erin.yu at utoronto.ca
Wed Sep 10 23:02:18 UTC 2008
I had a discussion with Gary then with Jonathan today, and updated
the landing page accordingly.
Here are the suggested improvements:
1. naming the page the component name itself, rather than 'Component
at a glance'. i.e. calling the Uploader landing page "Uploader"
rather than "Uploader at a glance"
2. moving the features section up into the description box at the
top. The features that correspond to the storycards (in the progress
indicator) would be listed and explained here.
3. removing the Limitations section as Jonathan mentioned in his
4. Gary brought up a good point about the usefulness of the Progress
Indicator once the component has been developed and is 'stable'. Do
we still need the progress indicator then? Based on his experience
integrating the layout customizer, a step-by-step instructions on
'how to integrate this component' would be much more useful. We
talked about replacing the progress indicator section with this how-
to section once the component is fully baked.
With these changes, the landing page looking even more concise. :)
re: Daphne's question: yes, the integration-related pages are linked
from this landing page (in the grey box on the right).
On 10-Sep-08, at 4:12 PM, Jonathan Hung wrote:
> After talking with Erin, we're feeling that the "Limitations"
> section isn't really needed.
> Initially this section was to provide a space where technical
> limitations can be conveyed (an example is the Reorderer). However
> it seems a bit too low-level to be on a "at a glance" info page.
> Also, a reader of the page should get a pretty good idea of what
> the component can and can't do by the description and the listing
> of features. So it seems a bit redundant in that way.
> What do you all think? Axe Limitations or should we keep it for a
> purpose (and if so, what is that purpose)?
> Jonathan Hung / jonathan.hung at utoronto.ca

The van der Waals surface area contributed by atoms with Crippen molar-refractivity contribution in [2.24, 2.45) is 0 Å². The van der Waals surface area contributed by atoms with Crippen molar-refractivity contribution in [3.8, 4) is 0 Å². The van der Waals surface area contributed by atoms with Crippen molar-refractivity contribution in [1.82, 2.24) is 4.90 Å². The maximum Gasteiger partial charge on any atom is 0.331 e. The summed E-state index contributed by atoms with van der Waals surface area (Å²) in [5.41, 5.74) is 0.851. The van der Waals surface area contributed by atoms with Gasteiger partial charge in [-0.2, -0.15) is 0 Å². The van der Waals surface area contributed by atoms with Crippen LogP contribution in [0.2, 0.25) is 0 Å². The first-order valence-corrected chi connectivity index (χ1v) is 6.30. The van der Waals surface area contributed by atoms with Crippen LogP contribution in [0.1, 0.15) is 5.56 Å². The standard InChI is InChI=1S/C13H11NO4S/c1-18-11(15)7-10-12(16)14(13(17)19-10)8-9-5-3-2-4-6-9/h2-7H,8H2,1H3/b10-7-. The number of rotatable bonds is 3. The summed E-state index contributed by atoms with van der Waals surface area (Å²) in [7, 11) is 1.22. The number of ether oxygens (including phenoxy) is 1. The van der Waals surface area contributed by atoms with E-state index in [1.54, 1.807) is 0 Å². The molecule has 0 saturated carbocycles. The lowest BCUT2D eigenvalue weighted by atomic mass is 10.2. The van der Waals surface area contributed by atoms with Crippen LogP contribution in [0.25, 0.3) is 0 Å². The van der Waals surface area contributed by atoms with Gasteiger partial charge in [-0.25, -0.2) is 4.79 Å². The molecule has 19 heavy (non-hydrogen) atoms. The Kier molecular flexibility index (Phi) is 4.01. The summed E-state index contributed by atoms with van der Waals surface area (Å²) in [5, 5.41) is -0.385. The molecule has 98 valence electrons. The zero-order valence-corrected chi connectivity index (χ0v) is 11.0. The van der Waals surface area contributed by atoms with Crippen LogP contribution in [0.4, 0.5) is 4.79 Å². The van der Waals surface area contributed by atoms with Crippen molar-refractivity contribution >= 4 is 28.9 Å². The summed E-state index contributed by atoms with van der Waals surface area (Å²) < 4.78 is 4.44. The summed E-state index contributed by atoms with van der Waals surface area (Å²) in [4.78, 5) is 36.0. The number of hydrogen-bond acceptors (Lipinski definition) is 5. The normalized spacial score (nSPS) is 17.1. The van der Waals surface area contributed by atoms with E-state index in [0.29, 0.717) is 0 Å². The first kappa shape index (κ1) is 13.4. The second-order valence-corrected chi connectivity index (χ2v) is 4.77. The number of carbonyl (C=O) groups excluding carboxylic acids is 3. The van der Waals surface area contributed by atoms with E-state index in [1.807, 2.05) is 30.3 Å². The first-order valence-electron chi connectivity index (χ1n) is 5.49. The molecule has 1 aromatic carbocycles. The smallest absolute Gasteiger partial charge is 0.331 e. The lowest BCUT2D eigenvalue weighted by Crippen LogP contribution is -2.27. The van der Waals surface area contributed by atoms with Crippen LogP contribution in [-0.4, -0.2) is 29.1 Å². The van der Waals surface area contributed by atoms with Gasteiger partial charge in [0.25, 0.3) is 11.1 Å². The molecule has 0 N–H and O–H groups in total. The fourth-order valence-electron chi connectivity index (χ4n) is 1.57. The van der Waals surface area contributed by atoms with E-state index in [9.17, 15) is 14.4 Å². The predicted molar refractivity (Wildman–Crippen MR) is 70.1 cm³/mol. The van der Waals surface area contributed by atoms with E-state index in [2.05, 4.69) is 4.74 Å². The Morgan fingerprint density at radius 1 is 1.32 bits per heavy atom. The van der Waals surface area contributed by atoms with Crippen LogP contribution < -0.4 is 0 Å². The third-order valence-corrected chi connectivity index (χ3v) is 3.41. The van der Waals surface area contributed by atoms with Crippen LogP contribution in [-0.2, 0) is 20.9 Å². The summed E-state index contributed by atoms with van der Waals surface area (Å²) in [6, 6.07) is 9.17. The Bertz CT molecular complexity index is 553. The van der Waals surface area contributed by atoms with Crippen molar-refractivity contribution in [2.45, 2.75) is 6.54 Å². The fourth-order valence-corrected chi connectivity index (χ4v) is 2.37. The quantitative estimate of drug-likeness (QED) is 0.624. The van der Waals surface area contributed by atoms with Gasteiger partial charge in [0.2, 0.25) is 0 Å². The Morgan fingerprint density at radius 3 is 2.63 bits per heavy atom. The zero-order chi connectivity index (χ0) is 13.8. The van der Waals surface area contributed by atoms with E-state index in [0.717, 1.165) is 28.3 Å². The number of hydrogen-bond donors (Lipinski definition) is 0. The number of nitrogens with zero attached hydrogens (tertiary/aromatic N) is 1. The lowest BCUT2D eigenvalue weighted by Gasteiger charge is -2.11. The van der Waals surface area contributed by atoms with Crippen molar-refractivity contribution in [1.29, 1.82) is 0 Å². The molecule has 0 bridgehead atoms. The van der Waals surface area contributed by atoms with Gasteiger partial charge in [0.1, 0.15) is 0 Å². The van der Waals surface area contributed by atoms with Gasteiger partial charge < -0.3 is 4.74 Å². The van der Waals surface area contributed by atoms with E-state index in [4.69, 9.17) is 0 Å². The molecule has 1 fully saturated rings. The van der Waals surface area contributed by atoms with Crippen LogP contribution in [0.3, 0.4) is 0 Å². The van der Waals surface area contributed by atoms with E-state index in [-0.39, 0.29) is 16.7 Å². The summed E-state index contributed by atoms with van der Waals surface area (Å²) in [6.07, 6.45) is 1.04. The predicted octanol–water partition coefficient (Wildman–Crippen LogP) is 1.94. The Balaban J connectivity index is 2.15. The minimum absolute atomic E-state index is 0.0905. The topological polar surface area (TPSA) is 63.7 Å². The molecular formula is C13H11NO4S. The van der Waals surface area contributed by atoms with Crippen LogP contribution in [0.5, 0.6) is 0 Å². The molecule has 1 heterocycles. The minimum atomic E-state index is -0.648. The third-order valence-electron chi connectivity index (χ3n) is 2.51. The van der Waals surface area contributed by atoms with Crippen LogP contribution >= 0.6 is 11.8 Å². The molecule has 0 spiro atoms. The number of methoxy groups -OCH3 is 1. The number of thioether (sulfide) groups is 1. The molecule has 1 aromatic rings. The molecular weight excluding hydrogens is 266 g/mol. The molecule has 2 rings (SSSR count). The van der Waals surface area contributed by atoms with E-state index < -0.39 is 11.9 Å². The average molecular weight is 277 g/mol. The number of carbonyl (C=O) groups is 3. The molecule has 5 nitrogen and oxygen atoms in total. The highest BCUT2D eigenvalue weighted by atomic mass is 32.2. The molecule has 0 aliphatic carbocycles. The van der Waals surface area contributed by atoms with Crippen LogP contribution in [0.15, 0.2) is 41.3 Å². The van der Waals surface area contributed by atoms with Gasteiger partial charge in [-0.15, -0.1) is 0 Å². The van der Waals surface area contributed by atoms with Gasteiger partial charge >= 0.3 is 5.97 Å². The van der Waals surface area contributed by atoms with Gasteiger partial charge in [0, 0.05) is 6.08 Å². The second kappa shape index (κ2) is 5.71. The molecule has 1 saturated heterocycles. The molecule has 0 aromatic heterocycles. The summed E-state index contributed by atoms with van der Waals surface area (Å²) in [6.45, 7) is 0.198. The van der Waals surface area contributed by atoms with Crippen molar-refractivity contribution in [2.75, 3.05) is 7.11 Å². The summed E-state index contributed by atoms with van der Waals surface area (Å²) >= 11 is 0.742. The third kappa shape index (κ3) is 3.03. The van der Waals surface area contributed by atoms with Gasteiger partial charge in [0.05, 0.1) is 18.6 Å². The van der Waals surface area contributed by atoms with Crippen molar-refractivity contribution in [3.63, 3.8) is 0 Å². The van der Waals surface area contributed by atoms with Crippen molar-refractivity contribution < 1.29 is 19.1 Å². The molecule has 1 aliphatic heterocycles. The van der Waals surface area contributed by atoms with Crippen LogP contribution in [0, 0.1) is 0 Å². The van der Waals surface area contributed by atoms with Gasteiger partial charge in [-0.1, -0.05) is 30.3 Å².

> University of Toronto - ATRC
> Tel: (416) 946-3002
> On Wed, Sep 10, 2008 at 9:57 AM, erin yu <erin.yu at utoronto.ca> wrote:
> I think this is an excellent idea for the component design overview
> The landing page, in my opinion, should be concise and have quick
> links to design as well as integration/dev resources. In summary, I
> would suggest having these two overview pages per component:
> [parent] Component at a glance
> - serves as the landing page
> - explains what the component is, what it looks like, what it does,
> what its limitations are
> - has quick links to the demo, integration-related pages, and
> design overview (and other main design pages, TBD)
> [child] Component design overview
> - answers the 3 design questions Daphne explained below
> - explains the problem and solution using scenarios and persona
> - has structured links to design resources
> On 9-Sep-08, at 8:53 PM, Daphne Ogle wrote:
>> Comment below...
>> On Sep 9, 2008, at 2:36 PM, Allison Bloodworth wrote:
>>> I like this a lot too. I think the use of "The Problem" and "The
>>> Solution" makes things very clear (and just happens to mirror our
>>> design pattern format! :)). I also like the concise explanation
>>> of the solution via the scenario, though I'm not sure that would
>>> map directly to our domain as I think we'll have multiple
>>> scenarios. I see this as sort of the "marketing" scenario which
>>> "sells" the solution to people coming to the page (boy, I'm sold
>>> on parking angel!). It might make sense for us to come up with
>>> sort of an overview scenario (maybe focusing on what we think the
>>> most urgent use cases are) for our components for the initial page.
>> Right -- this could be our primary scenario(s) or sampling of
>> them. The Uploader is the first component we've identified
>> primary scenarios for and I could definitely see showcasing a
>> couple of them on the main page as an overview of what the
>> component is meant to support.
>> The other thing I like is they include a snippet of who the user
>> is. So it also nicely includes what I was trying to capture on
>> the inline edit pages -- 3 very important questions in design: 1)
>> Who are we designing for (persona), 2) What do they need (primary
>> scenario), and 3) How are we meeting those needs (wireframes in
>> the storyboard).
>>> On Sep 9, 2008, at 12:55 PM, Daphne Ogle wrote:
>>>> Hi all,
>>>> I just ran across this page on the Cooper site and really like
>>>> the structure and content. It's a nice clear, quick snapshot
>>>> about what this thing is. Could we borrow some ideas for our
>>>> component design pages?
>>>> It includes the problem statement, the design goals (solution)
>>>> and the primary scenario storyboard. Just some food for
>>>> thought... We could link to all the other information that's
>>>> currently on our pages as child pages.
>>>> Daphne Ogle
>>>> Senior Interaction Designer
>>>> University of California, Berkeley
>>>> Educational Technology Services
>>>> daphne at media.berkeley.edu
>>>> cell (510)847-0308
>>> Allison Bloodworth
>>> Senior User Interaction Designer
>>> Educational Technology Services
>>> University of California, Berkeley
>>> (415) 377-8243
>>> abloodworth at berkeley.edu
>> Daphne Ogle
>> Senior Interaction Designer
>> University of California, Berkeley
>> Educational Technology Services
>> daphne at media.berkeley.edu
>> cell (510)847-0308
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